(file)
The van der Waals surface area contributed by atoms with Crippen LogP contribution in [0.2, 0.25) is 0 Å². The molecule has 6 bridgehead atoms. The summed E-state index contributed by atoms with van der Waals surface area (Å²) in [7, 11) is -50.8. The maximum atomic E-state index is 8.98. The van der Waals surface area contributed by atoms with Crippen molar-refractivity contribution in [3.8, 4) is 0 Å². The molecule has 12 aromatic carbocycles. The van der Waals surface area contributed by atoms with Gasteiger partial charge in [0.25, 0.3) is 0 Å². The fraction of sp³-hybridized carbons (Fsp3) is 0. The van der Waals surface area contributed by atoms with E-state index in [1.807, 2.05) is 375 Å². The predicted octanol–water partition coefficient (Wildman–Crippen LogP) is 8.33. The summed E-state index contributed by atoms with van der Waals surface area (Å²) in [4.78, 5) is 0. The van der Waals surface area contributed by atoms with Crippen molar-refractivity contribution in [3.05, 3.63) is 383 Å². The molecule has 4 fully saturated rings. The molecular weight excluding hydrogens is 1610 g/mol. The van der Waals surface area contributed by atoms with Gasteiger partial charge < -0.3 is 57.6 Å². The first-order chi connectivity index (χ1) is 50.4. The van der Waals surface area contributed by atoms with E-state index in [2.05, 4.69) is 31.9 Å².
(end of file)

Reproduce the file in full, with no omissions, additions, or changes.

The van der Waals surface area contributed by atoms with Crippen LogP contribution in [0.2, 0.25) is 0 Å². The molecule has 6 bridgehead atoms. The summed E-state index contributed by atoms with van der Waals surface area (Å²) in [7, 11) is -50.8. The maximum atomic E-state index is 8.98. The van der Waals surface area contributed by atoms with Crippen molar-refractivity contribution in [3.8, 4) is 0 Å². The molecule has 12 aromatic carbocycles. The van der Waals surface area contributed by atoms with Gasteiger partial charge in [0.25, 0.3) is 0 Å². The fraction of sp³-hybridized carbons (Fsp3) is 0. The van der Waals surface area contributed by atoms with E-state index in [1.807, 2.05) is 375 Å². The predicted octanol–water partition coefficient (Wildman–Crippen LogP) is 8.33. The summed E-state index contributed by atoms with van der Waals surface area (Å²) in [4.78, 5) is 0. The van der Waals surface area contributed by atoms with Crippen molar-refractivity contribution in [3.05, 3.63) is 383 Å². The molecule has 4 fully saturated rings. The molecular weight excluding hydrogens is 1610 g/mol. The van der Waals surface area contributed by atoms with Gasteiger partial charge < -0.3 is 57.6 Å². The first-order chi connectivity index (χ1) is 50.4. The van der Waals surface area contributed by atoms with E-state index in [2.05, 4.69) is 31.9 Å².